• Do not skip meals.
  • Eat less food.
  • Avoid the second helping.
  • Do not snack between meals.
  • Do not drink fruit juice, sodas or sweet tea but drink calorie free liquids such as unsweetened tea or coffee, or just plain water.
  • Avoid foods high in sugar such as cake, pie, sweetened cereals, honey, jam, jelly.
  • Do not add sugar to food.
At MVH, we advise all people with diabetes to manage their diabetes well so that they can live a normal span of life in perfect health.

Tuesday, September 16, 2014

Prevent India from becoming the Diabetes Capital of the World

Are there other ways of tackling the problem? 

Life style modification and drug intervention in people with impaired glucose tolerance are Post primary prevention strategies which delay the development of Type 2 Diabetes mellitus. 

We need to concentrate on Primary prevention which is more important to reverse or halt the disease. 

One area of focus can be women with Gestational Diabetes Mellitus (GDM) who are an ideal group for primary prevention as they as well as their children are at increased risk of future Type 2 Diabetes Mellitus. 

Studies indicate that women with GDM have an increased lifetime risk of developing diabetes 16 years after the first pregnancy when compared with controls. One third of children born to mothers with GDM get evidence of IGT or T2DM. 

Pregnant women with glucose intolerance, due to decreased insulin secretion or action, have excess of glucose amino acids and lipids. When these elements cross the placenta, the foetus responds by secreting large quantities of insulin. This eventually causes decrease in foetal pancreatic reserve and results in risk for developing diabetes later.

So, screening for GDM is essential. 

Are we screening pregnant women at the right time?

Screening for glucose intolerance  is usually between 24 -28 weeks but foetal islets of Langerhans differentiate during 10th -  11th  weeks and begin to release insulin in response to nutrients as early as 11th  – 15th  weeks of gestation .

So undetected glucose intolerance in the early weeks of gestation influence foetal growth resulting in large babies for GDM mothers despite good glucose control in the third trimester.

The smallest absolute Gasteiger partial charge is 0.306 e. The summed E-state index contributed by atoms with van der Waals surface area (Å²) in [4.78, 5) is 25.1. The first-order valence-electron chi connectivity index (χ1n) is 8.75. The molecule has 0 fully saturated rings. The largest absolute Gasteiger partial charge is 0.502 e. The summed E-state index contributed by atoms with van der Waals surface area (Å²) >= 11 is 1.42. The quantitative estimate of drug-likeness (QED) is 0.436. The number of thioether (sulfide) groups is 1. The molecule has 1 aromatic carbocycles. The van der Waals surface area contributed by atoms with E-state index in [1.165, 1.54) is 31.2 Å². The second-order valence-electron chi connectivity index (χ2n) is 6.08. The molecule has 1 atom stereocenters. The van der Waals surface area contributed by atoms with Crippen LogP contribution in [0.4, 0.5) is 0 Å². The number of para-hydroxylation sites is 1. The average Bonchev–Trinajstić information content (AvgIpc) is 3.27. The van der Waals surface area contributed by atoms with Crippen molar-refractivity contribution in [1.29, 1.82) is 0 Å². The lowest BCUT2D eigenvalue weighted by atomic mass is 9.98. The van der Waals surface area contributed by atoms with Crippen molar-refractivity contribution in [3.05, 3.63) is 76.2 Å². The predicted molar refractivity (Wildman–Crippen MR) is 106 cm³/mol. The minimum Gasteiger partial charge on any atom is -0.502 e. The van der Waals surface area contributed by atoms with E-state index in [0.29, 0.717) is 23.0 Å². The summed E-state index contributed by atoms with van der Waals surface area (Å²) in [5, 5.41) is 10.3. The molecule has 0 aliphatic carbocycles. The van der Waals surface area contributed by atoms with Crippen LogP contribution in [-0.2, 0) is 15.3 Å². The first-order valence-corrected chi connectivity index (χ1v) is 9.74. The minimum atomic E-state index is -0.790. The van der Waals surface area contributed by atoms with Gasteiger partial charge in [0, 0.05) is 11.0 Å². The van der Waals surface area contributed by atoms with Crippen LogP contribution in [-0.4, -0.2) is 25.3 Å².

Another area to focus on is the occurrence of T2DM within families. 

Is the familial nature of T2DM only due to genetic factors?

The genetic factor may be due to the major role played by maternal mitochondrial DNA in the transmission of the disease. A study revealed that children exposed to maternal diabetes before birth are at higher risk of obesity and diabetes than their unexposed siblings. This suggests that the increased risk is not only due to genetic causes.

Therefore, it is essential to focus on intrauterine environment, especially in our country. In India, both under -nutrition and over- nutrition exist during pregnancy. Both, nutritional deprivation or nutritional plenty can result in changes in pancreatic development and response to insulin that may lead to adult onset GDM or T2DM. So, both small – for date infants and large for date infants are at risk for future diabetes.

The aim should be to help pregnant women to have infants born with weight that is appropriate for gestational age by both sufficient and fitting nutrition and good blood glucose control.  (Fasting - < 90 mg/dl and peak < 120 mg/dl.)

(Ref: Transgenerational Transmission of Diabetes – Sesiah.V, Balaji.V, Balaji, Madhuri.S, Das, Ashok.K)